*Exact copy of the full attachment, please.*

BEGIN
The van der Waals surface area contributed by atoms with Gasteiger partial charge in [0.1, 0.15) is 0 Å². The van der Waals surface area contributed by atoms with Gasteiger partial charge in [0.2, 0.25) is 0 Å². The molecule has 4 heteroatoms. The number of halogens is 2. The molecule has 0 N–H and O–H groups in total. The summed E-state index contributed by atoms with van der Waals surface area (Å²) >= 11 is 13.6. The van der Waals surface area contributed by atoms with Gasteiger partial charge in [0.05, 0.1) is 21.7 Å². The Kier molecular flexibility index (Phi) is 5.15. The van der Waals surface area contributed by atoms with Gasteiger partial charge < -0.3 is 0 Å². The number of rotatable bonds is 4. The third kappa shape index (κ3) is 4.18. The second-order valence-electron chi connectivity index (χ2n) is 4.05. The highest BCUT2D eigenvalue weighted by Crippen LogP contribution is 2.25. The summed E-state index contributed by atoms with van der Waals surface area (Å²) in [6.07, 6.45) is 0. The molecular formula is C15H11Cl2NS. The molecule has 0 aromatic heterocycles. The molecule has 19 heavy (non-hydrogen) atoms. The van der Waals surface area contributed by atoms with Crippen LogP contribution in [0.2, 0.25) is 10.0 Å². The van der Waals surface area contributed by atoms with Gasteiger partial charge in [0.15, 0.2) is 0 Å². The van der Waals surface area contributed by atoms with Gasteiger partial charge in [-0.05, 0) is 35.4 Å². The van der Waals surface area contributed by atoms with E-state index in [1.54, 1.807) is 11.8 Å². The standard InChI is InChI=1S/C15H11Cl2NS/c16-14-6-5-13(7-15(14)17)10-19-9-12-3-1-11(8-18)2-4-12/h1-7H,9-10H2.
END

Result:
The van der Waals surface area contributed by atoms with Gasteiger partial charge in [0.1, 0.15) is 0 Å². The van der Waals surface area contributed by atoms with Gasteiger partial charge in [0.2, 0.25) is 0 Å². The molecule has 4 heteroatoms. The number of halogens is 2. The molecule has 0 N–H and O–H groups in total. The summed E-state index contributed by atoms with van der Waals surface area (Å²) >= 11 is 13.6. The van der Waals surface area contributed by atoms with Gasteiger partial charge in [0.05, 0.1) is 21.7 Å². The Kier molecular flexibility index (Phi) is 5.15. The van der Waals surface area contributed by atoms with Gasteiger partial charge < -0.3 is 0 Å². The number of rotatable bonds is 4. The third kappa shape index (κ3) is 4.18. The second-order valence-electron chi connectivity index (χ2n) is 4.05. The highest BCUT2D eigenvalue weighted by Crippen LogP contribution is 2.25. The summed E-state index contributed by atoms with van der Waals surface area (Å²) in [6.07, 6.45) is 0. The molecular formula is C15H11Cl2NS. The molecule has 0 aromatic heterocycles. The molecule has 19 heavy (non-hydrogen) atoms. The van der Waals surface area contributed by atoms with Crippen LogP contribution in [0.2, 0.25) is 10.0 Å². The van der Waals surface area contributed by atoms with Gasteiger partial charge in [0.15, 0.2) is 0 Å². The van der Waals surface area contributed by atoms with Gasteiger partial charge in [-0.05, 0) is 35.4 Å². The van der Waals surface area contributed by atoms with E-state index in [1.54, 1.807) is 11.8 Å². The standard InChI is InChI=1S/C15H11Cl2NS/c16-14-6-5-13(7-15(14)17)10-19-9-12-3-1-11(8-18)2-4-12/h1-7H,9-10H2.